Double Shopping Carts For Poorer Conversion?
I would give the world to see Rolling Stone’s web analytics and to know for certain if they are converting as poorly as I think they must be.
A friend got on their website to buy a gift subscription and was completely unable to do so. Here is how the conversation went:
Robbin: I can’t wait to look at their site to see what they are doing wrong.
Would-be purchaser: Maybe it has nothing to do with their site, maybe it is just that I’m unable to do it.
Robbin, somewhat incredulously: You mean, you had your credit card sitting next to your computer, you were unable to give them your money, and you think maybe it’s your fault?
Well, I love a challenge, so I got on the site and saw the problem immediately. Here is what their home page looks like (and that is how I started, by typing their address right in and landing at Home):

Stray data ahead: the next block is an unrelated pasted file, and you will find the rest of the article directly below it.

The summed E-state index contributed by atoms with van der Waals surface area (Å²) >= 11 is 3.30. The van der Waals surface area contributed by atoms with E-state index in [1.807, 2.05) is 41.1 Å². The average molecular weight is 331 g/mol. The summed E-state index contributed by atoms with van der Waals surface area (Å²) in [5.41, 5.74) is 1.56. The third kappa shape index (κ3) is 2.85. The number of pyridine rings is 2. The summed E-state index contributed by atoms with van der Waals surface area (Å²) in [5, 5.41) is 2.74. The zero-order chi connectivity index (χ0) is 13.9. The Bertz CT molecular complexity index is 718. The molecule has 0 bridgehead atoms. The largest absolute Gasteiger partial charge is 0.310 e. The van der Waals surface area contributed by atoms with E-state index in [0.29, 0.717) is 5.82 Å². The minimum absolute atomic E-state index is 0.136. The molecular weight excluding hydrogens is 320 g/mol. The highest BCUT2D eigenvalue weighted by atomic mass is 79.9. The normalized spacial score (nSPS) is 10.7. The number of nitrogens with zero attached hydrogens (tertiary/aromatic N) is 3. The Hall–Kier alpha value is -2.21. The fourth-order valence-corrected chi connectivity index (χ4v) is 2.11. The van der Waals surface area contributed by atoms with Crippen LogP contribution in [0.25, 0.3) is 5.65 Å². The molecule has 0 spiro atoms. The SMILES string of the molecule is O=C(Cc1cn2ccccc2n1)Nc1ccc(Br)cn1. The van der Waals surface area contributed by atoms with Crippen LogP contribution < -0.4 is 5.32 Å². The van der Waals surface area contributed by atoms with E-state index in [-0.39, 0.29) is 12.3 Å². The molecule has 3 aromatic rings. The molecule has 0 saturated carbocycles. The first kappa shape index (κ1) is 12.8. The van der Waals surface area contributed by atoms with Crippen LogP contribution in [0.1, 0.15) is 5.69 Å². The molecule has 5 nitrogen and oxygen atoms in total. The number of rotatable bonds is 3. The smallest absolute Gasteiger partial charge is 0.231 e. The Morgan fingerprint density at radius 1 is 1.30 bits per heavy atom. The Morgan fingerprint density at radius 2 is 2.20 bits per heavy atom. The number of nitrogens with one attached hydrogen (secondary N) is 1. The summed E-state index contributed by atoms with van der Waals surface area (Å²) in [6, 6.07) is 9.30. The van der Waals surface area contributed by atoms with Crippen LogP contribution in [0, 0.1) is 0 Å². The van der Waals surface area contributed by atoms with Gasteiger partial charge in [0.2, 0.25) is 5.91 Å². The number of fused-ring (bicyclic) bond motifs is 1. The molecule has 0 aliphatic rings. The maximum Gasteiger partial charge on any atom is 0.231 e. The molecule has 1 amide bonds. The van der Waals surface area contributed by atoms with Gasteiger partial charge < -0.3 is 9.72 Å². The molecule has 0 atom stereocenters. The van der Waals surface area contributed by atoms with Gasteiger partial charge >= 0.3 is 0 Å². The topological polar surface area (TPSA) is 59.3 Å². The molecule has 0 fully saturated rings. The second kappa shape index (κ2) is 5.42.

“Subscribe to Magazine” is right up there on top and I chose it. (I marked it with a white arrowhead in the screenshot in case the screenshot came out too tiny.) But when I got to their very nice, compact form, it did not give me the opportunity to enter a giftee’s address, or including a note to the recipient.
Hmm, there must be a way of doing this, I thought. So I poked around and further down the page found all the ways you can subscribe (blue highlighting added by me):
I also found that they have not one, not two, but three different checkout carts: one for new subscriptions for yourself, one for renewing subscriptions, and one for gift subscriptions. Oh, I forgot to mention the one that you use to purchase back issues.
Maybe they’ve tested it and found that it converts better this way, but I’ll bet that it’s just easier for them to administer this way. And then you have to ask, is the goal of my site ease of administration (sometimes it is) or is it making money on my print publication when the whole world is moving to digital media?